Several separate low-pressure systems impacting the valley early this week brought us more snow. Maybe those ski races in Europe struggling to find enough snow for the racers should relocate to Colorado this year. For snow farming, CB is fielding a pretty good crop.
The low-pressure also seemed to generally bring many folks a case of mid-winter lethargy. It seemed most people, myself included, were a tad low energy as the week began. Emails were slow to be returned and few seemed too anxious to spout off about any particular issue (okay, maybe a few over the direction of CB heated garages). Perhaps it’s the mid-winter reset in what has been a pretty good ski winter so far…and there is every indication that a good ski season will continue.
So in the spirit of lethargy, there is no super long editorial like I have gotten in the habit of writing, no semi poem on the trade parade, or even another reflection on how lucky we are to live here. I will say this is the time of the season it feels we move over the hump. The Alley Loop seems to signal the turn every year, and hundreds of Loopers gave us a super successful event last week.
Speaking of events, it appears there will be no Mardi Gras parade this year as the Chamber is giving up on both that and the Chainless Race. On Fat Tuesday next week, there will be what no doubt will be an “interesting” Mardi Gras Prom at the Talk of the Town on February 21. Organizers might think about giving an award to the best Walk of Shame the morning after. That event is being sponsored by the Melanin Mountain Project, so thanks for stepping up. I am also already wondering how many Chinese weather balloons will show up for the Al Johnson event in March.
Back to the weather — While we can still get some brutal winter reminders, the days are getting longer and the temperatures consistently warmer. Thursday looks to be a return to early January for example, but we can more often than not expect afternoons with temps in the 20s, spring conditions and fun late season skiing. That’s not to say it won’t snow. Spring can bring huge dumps that ultimately help the summer wildflowers and local reservoirs. The forecast is calling for lots of 1-to-3-inch snow days next week and if the forecast continues in the way we’ve experienced so far this season, those 1-to-3s might actually be 6-to-9s. Bring it.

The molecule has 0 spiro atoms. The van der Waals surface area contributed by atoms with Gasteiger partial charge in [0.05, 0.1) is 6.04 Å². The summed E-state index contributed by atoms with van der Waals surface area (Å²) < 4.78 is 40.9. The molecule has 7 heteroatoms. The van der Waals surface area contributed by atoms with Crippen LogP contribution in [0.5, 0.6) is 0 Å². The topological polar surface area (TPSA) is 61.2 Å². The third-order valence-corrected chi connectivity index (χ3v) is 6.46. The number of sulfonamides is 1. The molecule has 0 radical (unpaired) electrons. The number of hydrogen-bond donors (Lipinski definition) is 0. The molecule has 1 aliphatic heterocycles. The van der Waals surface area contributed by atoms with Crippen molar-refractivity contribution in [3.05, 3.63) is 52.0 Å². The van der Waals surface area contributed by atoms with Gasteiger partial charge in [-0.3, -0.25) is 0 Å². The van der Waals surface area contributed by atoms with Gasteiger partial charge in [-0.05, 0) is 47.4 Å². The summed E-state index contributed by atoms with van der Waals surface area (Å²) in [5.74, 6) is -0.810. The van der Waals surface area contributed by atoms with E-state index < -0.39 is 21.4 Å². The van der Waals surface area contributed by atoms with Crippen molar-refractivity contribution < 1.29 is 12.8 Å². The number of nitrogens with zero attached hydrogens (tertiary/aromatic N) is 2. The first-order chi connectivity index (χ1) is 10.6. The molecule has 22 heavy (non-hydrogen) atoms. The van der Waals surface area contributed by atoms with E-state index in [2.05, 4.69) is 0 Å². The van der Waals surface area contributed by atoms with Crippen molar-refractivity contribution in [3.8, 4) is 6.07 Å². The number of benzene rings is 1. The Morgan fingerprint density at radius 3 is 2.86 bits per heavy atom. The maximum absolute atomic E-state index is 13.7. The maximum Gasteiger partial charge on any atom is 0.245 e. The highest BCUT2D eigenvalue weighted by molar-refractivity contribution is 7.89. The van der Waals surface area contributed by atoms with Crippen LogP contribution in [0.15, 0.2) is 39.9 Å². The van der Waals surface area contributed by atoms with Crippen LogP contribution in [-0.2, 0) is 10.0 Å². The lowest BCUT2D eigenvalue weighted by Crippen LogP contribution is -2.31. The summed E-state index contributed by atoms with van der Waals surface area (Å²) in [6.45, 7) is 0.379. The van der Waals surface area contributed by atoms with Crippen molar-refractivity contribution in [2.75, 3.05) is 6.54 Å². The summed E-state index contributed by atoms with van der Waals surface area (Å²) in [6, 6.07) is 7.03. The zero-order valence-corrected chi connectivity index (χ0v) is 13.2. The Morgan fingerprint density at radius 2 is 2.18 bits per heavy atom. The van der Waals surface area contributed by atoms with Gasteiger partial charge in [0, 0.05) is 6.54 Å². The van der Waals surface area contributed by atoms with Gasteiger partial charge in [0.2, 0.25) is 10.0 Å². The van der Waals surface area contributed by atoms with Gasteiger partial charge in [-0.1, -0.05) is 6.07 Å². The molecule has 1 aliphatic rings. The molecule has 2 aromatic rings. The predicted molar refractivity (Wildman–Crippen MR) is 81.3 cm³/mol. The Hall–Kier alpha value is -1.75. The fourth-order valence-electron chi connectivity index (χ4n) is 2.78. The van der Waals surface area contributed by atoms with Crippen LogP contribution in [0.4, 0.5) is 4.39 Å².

On one serious issue that never seems to go away anymore — as lethargic as we might feel, this week’s tragedy at Michigan State University brings the number of mass shootings that have taken place in the USA in 2023 to 67, more than one a day. In 2022 there were 690 mass shootings in this country. Between 2009 and 2018, there were 288 school shootings in the USA. The next closest country was Mexico with eight school shootings in that period.
We live in a world where Crested Butte and Gunnison students practice for mass shooting incidents and local law enforcement are trained specifically to deal with it. That wasn’t normal a couple of decades ago but is standard now.
Assault weapons tend to cause more deaths in such incidents. According to the website EveryTown For Gun Safety, from 2009 to 2022, nine out of the 10 mass shooting incidents with the most casualties involved the use of at least one assault weapon. A 2021 study found that the federal prohibition on assault weapons and high-capacity magazines was associated with a significant decrease in public mass shootings and related casualties and prevented at least 11 public mass shootings during the 10 years it was in effect.
I haven’t seen what type of weapon was used by the shooter at Michigan State. It doesn’t seem hard to understand that this type of horrific incident is pretty much an American issue and there are some things that can be done to temper the trend. Preventing those with legitimate mental health issues from being able to own any type of gun is one. Background checks with waiting periods are not unreasonable. Banning individual ownership of assault weapons is another. For those who argue that they like the sport of shooting them, that can be done in regulated settings. But in this country, the opportunity for mentally ill people to obtain extremely deadly weapons and use them regularly on innocent people is something that should shake us from our mid-winter lethargy.